Kontos: Recession to Mirror Pandemic ‘Curve’

By Staff Writer April 09, 2020 1245


The recession in the wake of COVID-19 could resemble the “curve” discussed by the Coronavirus Task Force, according to Tom Kontos, KAR Global chief economist.

Kontos, in the recent edition of his Kontos Kommentary, looked at the current economic shutdown in light of past economic downturns.

“Because the last 10 years have represented the longest expansion on record, one must go back to the Great Recession of 2008-09 and the 9/11 timeframe to find downturns and shocks to the economy that negatively affected wholesale values for a sustained period of time,” wrote Kontos, providing a chart to illustrate his point.



Kontos said the post-9/11 recession lasted between March and November but had a “short-lived effect on wholesale values.”

The continued price declines after October were “due primarily to an influx of off-lease volume and high new vehicle incentives even as the economy rebounded. The downturn in average prices after 9/11 continued for 20 months until May of 2003, which I described as an ‘inflection point’ in the wholesale market at the time,” Kontos reported.

He said the more dramatic fall in wholesale prices during the Great Recession from Dec. 2007 to June 2009  was followed by a quick recovery.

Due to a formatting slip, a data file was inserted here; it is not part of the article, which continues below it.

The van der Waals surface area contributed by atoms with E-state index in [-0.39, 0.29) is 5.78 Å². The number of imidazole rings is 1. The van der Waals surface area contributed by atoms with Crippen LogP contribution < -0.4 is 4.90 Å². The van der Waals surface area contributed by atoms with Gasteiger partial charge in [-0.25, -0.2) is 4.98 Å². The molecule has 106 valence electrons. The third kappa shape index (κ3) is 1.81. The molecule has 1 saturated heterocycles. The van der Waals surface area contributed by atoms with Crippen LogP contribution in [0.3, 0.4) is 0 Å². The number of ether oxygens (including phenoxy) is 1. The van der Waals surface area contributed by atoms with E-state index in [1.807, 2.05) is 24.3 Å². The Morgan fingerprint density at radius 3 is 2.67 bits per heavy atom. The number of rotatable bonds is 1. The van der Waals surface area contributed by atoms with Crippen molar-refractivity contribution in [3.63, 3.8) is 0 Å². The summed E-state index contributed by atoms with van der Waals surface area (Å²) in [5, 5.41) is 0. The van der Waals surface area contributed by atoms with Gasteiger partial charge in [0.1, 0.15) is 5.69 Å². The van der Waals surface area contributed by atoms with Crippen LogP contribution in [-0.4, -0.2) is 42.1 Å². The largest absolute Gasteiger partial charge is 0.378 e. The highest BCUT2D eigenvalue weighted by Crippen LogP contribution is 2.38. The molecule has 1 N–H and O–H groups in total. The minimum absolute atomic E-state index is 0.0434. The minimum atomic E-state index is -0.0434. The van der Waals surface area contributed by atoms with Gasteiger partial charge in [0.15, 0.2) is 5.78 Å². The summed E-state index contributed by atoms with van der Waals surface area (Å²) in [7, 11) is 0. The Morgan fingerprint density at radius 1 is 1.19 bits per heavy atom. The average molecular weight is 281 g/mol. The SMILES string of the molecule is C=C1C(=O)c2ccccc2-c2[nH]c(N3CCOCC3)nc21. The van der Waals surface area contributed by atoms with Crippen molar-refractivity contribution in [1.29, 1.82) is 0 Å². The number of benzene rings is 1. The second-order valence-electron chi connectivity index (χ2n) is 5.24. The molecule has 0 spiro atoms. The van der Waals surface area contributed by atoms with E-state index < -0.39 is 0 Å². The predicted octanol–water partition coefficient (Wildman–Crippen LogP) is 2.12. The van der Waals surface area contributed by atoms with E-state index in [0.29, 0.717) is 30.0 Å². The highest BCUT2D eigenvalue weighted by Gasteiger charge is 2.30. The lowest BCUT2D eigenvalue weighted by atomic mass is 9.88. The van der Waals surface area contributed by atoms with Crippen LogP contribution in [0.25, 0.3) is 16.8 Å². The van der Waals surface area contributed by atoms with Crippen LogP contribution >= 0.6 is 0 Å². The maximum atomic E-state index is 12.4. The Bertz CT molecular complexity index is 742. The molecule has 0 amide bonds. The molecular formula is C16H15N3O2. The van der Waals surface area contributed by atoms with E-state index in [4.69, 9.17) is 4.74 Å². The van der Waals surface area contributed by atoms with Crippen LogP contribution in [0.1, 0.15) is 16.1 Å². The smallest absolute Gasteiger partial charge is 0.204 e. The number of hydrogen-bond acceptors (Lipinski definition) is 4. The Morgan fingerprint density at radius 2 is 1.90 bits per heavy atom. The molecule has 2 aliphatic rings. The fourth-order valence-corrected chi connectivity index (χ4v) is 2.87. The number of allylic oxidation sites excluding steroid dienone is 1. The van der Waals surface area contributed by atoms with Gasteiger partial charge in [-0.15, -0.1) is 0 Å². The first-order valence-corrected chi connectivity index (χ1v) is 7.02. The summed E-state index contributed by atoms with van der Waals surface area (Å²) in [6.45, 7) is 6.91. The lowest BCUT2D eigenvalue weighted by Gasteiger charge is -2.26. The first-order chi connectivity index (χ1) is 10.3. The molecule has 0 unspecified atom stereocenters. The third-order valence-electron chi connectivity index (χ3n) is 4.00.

Kontos compared those downturns with the forced stoppage of economic activity in much of the country now.

“The recession that this has induced will likely follow a pattern that mirrors the ‘curve’ of the pandemic often talked about by Dr. (Anthony) Fauci in his press briefings,” Kontos stated.

Kontos said that just as the pandemic was likely to worsen before it got better, when auctions resume some semblance of pre-March level of sales and conversion rates then used vehicle prices are likely to fall by the same double-digit year-on-year levels we saw both post-9/11 and during the Great Recession.

“So, the duration of the decline will likely correspond to the length of the current recession, which again depends on the timing of resumption of social and economic interaction as the pandemic is contained,” Kontos said.

“And, it’s best to expect that upticks in used vehicle values are several months down the road, though strong demand for used vehicles in tough times, supportive government fiscal and monetary policies, and low oil prices should help limit the damage.”



Watch February 2020 Kontos Kommentary, Tom Kontos, Chief Economist at KAR Global, provides his insight and updates regarding the current used vehicle market conditions.

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Last modified on Tuesday, 14 April 2020 15:13